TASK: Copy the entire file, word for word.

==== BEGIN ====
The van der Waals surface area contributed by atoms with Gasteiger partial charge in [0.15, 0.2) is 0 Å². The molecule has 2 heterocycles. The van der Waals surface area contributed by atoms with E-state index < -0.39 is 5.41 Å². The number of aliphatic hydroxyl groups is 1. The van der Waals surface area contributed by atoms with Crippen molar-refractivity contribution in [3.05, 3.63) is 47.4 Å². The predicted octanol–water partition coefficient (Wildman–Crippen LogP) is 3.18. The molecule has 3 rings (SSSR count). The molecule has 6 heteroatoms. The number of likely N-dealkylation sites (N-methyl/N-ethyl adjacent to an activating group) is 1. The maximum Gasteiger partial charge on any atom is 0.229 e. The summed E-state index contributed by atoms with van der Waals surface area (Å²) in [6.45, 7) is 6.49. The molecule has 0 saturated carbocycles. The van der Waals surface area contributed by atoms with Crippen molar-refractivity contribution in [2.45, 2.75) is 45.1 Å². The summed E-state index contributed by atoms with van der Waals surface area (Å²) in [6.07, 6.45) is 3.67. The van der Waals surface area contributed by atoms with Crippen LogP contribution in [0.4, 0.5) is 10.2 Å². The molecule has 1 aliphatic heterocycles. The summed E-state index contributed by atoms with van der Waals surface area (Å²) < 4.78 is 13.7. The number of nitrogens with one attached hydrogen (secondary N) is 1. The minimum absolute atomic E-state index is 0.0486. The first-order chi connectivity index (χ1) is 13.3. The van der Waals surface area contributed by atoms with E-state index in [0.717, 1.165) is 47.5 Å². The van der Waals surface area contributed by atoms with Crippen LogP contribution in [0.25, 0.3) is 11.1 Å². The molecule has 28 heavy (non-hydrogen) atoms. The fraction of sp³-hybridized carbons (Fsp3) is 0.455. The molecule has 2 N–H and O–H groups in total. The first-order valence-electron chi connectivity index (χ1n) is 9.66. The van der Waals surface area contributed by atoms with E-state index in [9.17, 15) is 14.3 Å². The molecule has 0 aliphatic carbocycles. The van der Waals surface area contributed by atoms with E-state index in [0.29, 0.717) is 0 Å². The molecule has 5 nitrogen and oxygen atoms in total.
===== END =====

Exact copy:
The van der Waals surface area contributed by atoms with Gasteiger partial charge in [0.15, 0.2) is 0 Å². The molecule has 2 heterocycles. The van der Waals surface area contributed by atoms with E-state index < -0.39 is 5.41 Å². The number of aliphatic hydroxyl groups is 1. The van der Waals surface area contributed by atoms with Crippen molar-refractivity contribution in [3.05, 3.63) is 47.4 Å². The predicted octanol–water partition coefficient (Wildman–Crippen LogP) is 3.18. The molecule has 3 rings (SSSR count). The molecule has 6 heteroatoms. The number of likely N-dealkylation sites (N-methyl/N-ethyl adjacent to an activating group) is 1. The maximum Gasteiger partial charge on any atom is 0.229 e. The summed E-state index contributed by atoms with van der Waals surface area (Å²) in [6.45, 7) is 6.49. The molecule has 0 saturated carbocycles. The van der Waals surface area contributed by atoms with Crippen molar-refractivity contribution in [2.45, 2.75) is 45.1 Å². The summed E-state index contributed by atoms with van der Waals surface area (Å²) in [6.07, 6.45) is 3.67. The van der Waals surface area contributed by atoms with Crippen LogP contribution in [0.4, 0.5) is 10.2 Å². The molecule has 1 aliphatic heterocycles. The summed E-state index contributed by atoms with van der Waals surface area (Å²) < 4.78 is 13.7. The number of nitrogens with one attached hydrogen (secondary N) is 1. The minimum absolute atomic E-state index is 0.0486. The first-order chi connectivity index (χ1) is 13.3. The van der Waals surface area contributed by atoms with E-state index in [0.717, 1.165) is 47.5 Å². The van der Waals surface area contributed by atoms with Crippen LogP contribution in [0.25, 0.3) is 11.1 Å². The molecule has 28 heavy (non-hydrogen) atoms. The fraction of sp³-hybridized carbons (Fsp3) is 0.455. The molecule has 2 N–H and O–H groups in total. The first-order valence-electron chi connectivity index (χ1n) is 9.66. The van der Waals surface area contributed by atoms with E-state index in [9.17, 15) is 14.3 Å². The molecule has 0 aliphatic carbocycles. The van der Waals surface area contributed by atoms with E-state index in [0.29, 0.717) is 0 Å². The molecule has 5 nitrogen and oxygen atoms in total.